Shoppers told to buy Christmas presents early amid Brexit shortages

Shoppers have been warned that they should get orders in early for Christmas presents, amid fears of a Brexit-related product shortage due to a lack of lorry drivers, combined with global problems in supply chains.

There could be a shortage of toys at Christmas, experts have warned.

Business groups have warned that a combination of Brexit, resulting in a mass exodus of HGV drivers, combined with pandemic-related staff shortages in manufacturing will mean there are shortages of goods this Christmas and urged consumers to get orders in “nice and early” this year or risk missing out. Scottish toy retailers have warned that they are already seeing signs of shortages, with suppliers contacting them to say that certain toys could be in short supply as the festive period approaches.

There is current shortfall of around 90,000 HGV drivers which is placing increasingly unsustainable pressure on retailers and their supply chains, driven by an estimated 25,000 EU drivers returning to their home countries over the pandemic.

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A spokesman for the Federation of Small Businesses Scotland said: “While skills and labour shortages are being reported across the economy, the shortage of HGV drivers is making it difficult for many firms to make the most of the fragile recovery.

“A number of industry groups – including FSB – have made constructive suggestions to government both to address the current problem and to prevent us from facing similar problems in the future. These include temporary work visas granted to EU drivers and action to get UK drivers qualified quicker.

“However, we also know that the pandemic alongside other factors continues to disrupt global supply chains. These factors are obviously out of the control of local and independent firms, therefore we’d urge consumers to be as understanding as possible. So, for example, it wouldn’t hurt in the run-up to Christmas getting yours orders in early to local businesses.”

Donald Nairn, owner of Toys Galore in Edinburgh’s Morningside district, said that most suppliers had already increased their prices ahead of anticipated shortages and increased costs.

"At least half of them have increased the prices they're charging us and although we'll do our best to absorb it, invariably there will be price rises, I think, in the second half of the year," he said. "They're also having problems with delivery drivers and other knock-on effects from both Covid and Brexit.”

He added: “We are basically ordering as much stock as we possibly can right now so we have stuff to sell at Christmastime.

"Certain things I anticipate will be in incredibly short supply, like Barbies for example. It's very hard to pinpoint exactly where the problem is going to be but I think if we do as much as possible now, we should be in a reasonably good position going into Christmas, that said, there will be shortages."

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Ewan MacDonald-Russell, head of policy at the Scottish Retail Consortium (SRC), said: “The ongoing shortage of HGV drivers allied to ongoing challenges with global shipping has created some minor disruption to supply chains. These issues are currently being managed by retailers working closely with suppliers to ensure consumers remain able to access the same wide range of products.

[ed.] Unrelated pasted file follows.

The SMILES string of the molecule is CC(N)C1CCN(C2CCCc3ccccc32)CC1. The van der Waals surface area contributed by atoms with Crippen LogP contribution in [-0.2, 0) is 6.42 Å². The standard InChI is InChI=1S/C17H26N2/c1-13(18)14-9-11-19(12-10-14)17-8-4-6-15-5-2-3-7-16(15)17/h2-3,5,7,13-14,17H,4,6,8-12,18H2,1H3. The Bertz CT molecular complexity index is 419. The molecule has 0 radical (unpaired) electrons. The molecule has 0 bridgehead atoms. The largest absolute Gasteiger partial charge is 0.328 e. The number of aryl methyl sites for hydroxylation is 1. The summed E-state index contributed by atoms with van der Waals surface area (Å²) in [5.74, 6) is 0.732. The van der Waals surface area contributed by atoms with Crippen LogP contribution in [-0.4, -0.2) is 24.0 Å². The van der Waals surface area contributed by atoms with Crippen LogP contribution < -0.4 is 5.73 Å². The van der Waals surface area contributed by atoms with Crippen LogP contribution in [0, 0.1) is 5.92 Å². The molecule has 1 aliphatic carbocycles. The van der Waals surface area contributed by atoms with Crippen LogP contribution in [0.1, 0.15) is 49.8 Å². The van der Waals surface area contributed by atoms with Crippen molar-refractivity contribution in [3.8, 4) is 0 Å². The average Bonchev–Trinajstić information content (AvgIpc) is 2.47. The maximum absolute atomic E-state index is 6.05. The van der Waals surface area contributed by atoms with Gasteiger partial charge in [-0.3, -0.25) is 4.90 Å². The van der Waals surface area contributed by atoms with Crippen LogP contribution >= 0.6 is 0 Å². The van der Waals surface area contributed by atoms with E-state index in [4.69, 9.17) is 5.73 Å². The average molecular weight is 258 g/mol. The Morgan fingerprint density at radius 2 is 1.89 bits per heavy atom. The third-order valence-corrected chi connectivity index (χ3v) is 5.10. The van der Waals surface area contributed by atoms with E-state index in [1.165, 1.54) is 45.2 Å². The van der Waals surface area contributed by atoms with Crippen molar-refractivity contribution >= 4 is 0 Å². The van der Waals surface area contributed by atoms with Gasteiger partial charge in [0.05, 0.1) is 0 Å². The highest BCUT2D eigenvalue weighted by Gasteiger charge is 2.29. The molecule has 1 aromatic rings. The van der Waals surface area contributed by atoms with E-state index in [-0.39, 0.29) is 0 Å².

“Ensuring shops are ready for Christmas is a key priority for the industry. Already retailers are taking every step within their power to mitigate the potential challenges, including paying extra to secure HGV drivers, and bringing non-perishable goods in early, or via alternative routes, to avoid a last minute rush on shipping. Nonetheless, the challenges the industry are facing are genuine, and the earlier government is able to take action the better. For consumers, we would always advise it’s best to be planning Christmas shopping nice and early – especially now so many shoppers choose to shop online.”

The SRC, alongside sister organisation the British Retail Consortium and Logistics UK have written to the UK Government to call for action over the situation. They want the government to review the decision not to grant temporary work visas to HGV drivers from the EU, ensure that Government skills and training schemes support the recruitment of HGV drivers and permanently increase testing capacity to avoid delays at the border.

The letter said: “The impacts on retail supply chains are now starting to be felt and we are concerned that already the situation is getting worse.”

It added: “Throughout the pandemic, HGV drivers have been the backbone for the economy, keeping the nation’s businesses and homes stocked with the goods and services they need. We need BEIS to work with us to ensure the government provides a clear road map and tangible support for industry to ensure that our stores can continue to provide what the country needs every day.”

Last week, the Scottish Licensed Trade Association warned that as well as a lack of staff availability, pubs and restaurants are facing problems with the supply chain, which could potentially result in a shortage of beer and even crisps. On top of the beer delivery issues, there are also concerns about CO2 and nitrogen gas supplies, which are necessary to serve products on tap.

A UK government spokesperson said: "We recently announced a package of measures to help tackle the HGV driver shortage, including plans to streamline the process for new drivers to gain their HGV licence and to increase the number of tests able to be conducted.

"We have also temporarily relaxed drivers' hours rules to allow HGV drivers to make slightly longer journeys, but these must only be used where necessary and must not compromise driver safety."

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